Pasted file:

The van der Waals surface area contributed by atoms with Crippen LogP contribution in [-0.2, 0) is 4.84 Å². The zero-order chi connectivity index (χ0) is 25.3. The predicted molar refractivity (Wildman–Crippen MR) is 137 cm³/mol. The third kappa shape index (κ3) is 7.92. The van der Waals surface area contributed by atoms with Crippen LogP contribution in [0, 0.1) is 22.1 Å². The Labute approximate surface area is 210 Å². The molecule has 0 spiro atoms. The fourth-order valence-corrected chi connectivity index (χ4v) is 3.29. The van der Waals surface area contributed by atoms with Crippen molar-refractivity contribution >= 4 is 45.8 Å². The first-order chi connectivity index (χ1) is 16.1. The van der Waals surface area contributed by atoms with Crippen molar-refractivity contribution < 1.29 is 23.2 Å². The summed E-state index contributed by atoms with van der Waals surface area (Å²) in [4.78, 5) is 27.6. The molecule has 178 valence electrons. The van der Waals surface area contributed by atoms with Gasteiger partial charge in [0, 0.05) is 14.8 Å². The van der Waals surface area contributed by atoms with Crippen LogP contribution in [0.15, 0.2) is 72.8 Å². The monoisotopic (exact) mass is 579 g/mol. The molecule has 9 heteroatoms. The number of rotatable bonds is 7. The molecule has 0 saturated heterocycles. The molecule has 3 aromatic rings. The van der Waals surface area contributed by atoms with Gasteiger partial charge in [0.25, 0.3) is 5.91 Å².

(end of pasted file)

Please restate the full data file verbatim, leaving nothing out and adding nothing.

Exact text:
The van der Waals surface area contributed by atoms with Crippen LogP contribution in [-0.2, 0) is 4.84 Å². The zero-order chi connectivity index (χ0) is 25.3. The predicted molar refractivity (Wildman–Crippen MR) is 137 cm³/mol. The third kappa shape index (κ3) is 7.92. The van der Waals surface area contributed by atoms with Crippen LogP contribution in [0, 0.1) is 22.1 Å². The Labute approximate surface area is 210 Å². The molecule has 0 spiro atoms. The fourth-order valence-corrected chi connectivity index (χ4v) is 3.29. The van der Waals surface area contributed by atoms with Crippen molar-refractivity contribution >= 4 is 45.8 Å². The first-order chi connectivity index (χ1) is 16.1. The van der Waals surface area contributed by atoms with Crippen molar-refractivity contribution < 1.29 is 23.2 Å². The summed E-state index contributed by atoms with van der Waals surface area (Å²) in [4.78, 5) is 27.6. The molecule has 178 valence electrons. The van der Waals surface area contributed by atoms with Gasteiger partial charge in [0, 0.05) is 14.8 Å². The van der Waals surface area contributed by atoms with Crippen LogP contribution in [0.15, 0.2) is 72.8 Å². The monoisotopic (exact) mass is 579 g/mol. The molecule has 9 heteroatoms. The number of rotatable bonds is 7. The molecule has 0 saturated heterocycles. The molecule has 3 aromatic rings. The van der Waals surface area contributed by atoms with Gasteiger partial charge in [0.25, 0.3) is 5.91 Å².